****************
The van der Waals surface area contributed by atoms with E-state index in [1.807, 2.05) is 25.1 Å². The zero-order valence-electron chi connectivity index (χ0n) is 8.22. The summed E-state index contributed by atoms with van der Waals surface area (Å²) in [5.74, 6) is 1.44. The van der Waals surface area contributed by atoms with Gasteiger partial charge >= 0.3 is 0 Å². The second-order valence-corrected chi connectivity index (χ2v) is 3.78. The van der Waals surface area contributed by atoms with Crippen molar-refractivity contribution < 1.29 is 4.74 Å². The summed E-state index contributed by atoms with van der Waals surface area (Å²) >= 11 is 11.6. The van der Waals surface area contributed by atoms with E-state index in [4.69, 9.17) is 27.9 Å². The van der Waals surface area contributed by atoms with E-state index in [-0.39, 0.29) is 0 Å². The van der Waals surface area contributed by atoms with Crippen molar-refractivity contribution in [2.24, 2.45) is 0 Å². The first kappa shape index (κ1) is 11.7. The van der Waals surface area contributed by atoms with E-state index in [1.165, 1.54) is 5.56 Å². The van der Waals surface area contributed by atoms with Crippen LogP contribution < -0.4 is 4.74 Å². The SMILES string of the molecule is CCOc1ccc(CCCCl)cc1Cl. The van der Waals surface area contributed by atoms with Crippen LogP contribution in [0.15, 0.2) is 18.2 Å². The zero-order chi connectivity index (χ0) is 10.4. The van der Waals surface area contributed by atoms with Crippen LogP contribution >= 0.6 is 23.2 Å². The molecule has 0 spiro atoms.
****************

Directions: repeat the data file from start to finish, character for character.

The van der Waals surface area contributed by atoms with E-state index in [1.807, 2.05) is 25.1 Å². The zero-order valence-electron chi connectivity index (χ0n) is 8.22. The summed E-state index contributed by atoms with van der Waals surface area (Å²) in [5.74, 6) is 1.44. The van der Waals surface area contributed by atoms with Gasteiger partial charge >= 0.3 is 0 Å². The second-order valence-corrected chi connectivity index (χ2v) is 3.78. The van der Waals surface area contributed by atoms with Crippen molar-refractivity contribution < 1.29 is 4.74 Å². The summed E-state index contributed by atoms with van der Waals surface area (Å²) >= 11 is 11.6. The van der Waals surface area contributed by atoms with E-state index in [4.69, 9.17) is 27.9 Å². The van der Waals surface area contributed by atoms with E-state index in [-0.39, 0.29) is 0 Å². The van der Waals surface area contributed by atoms with Crippen molar-refractivity contribution in [2.24, 2.45) is 0 Å². The first kappa shape index (κ1) is 11.7. The van der Waals surface area contributed by atoms with E-state index in [1.165, 1.54) is 5.56 Å². The van der Waals surface area contributed by atoms with Crippen LogP contribution < -0.4 is 4.74 Å². The SMILES string of the molecule is CCOc1ccc(CCCCl)cc1Cl. The van der Waals surface area contributed by atoms with Crippen LogP contribution in [0.15, 0.2) is 18.2 Å². The zero-order chi connectivity index (χ0) is 10.4. The van der Waals surface area contributed by atoms with Crippen LogP contribution >= 0.6 is 23.2 Å². The molecule has 0 spiro atoms.